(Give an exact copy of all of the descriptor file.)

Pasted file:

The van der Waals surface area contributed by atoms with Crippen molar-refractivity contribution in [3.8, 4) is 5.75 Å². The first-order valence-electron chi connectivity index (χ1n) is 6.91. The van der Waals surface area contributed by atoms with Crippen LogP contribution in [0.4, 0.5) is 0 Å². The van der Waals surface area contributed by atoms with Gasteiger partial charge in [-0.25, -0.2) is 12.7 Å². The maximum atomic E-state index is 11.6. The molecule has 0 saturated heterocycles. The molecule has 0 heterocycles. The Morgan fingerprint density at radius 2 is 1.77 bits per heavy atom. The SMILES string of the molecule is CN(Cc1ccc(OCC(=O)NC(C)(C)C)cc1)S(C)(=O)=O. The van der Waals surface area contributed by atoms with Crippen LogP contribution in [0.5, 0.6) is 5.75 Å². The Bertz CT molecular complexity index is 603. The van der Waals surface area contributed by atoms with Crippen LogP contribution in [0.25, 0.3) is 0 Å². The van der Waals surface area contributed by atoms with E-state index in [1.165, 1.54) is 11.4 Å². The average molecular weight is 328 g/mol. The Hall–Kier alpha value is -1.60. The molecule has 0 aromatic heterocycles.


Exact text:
The van der Waals surface area contributed by atoms with Crippen molar-refractivity contribution in [3.8, 4) is 5.75 Å². The first-order valence-electron chi connectivity index (χ1n) is 6.91. The van der Waals surface area contributed by atoms with Crippen LogP contribution in [0.4, 0.5) is 0 Å². The van der Waals surface area contributed by atoms with Gasteiger partial charge in [-0.25, -0.2) is 12.7 Å². The maximum atomic E-state index is 11.6. The molecule has 0 saturated heterocycles. The molecule has 0 heterocycles. The Morgan fingerprint density at radius 2 is 1.77 bits per heavy atom. The SMILES string of the molecule is CN(Cc1ccc(OCC(=O)NC(C)(C)C)cc1)S(C)(=O)=O. The van der Waals surface area contributed by atoms with Crippen LogP contribution in [0.5, 0.6) is 5.75 Å². The Bertz CT molecular complexity index is 603. The van der Waals surface area contributed by atoms with Crippen LogP contribution in [0.25, 0.3) is 0 Å². The van der Waals surface area contributed by atoms with E-state index in [1.165, 1.54) is 11.4 Å². The average molecular weight is 328 g/mol. The Hall–Kier alpha value is -1.60. The molecule has 0 aromatic heterocycles.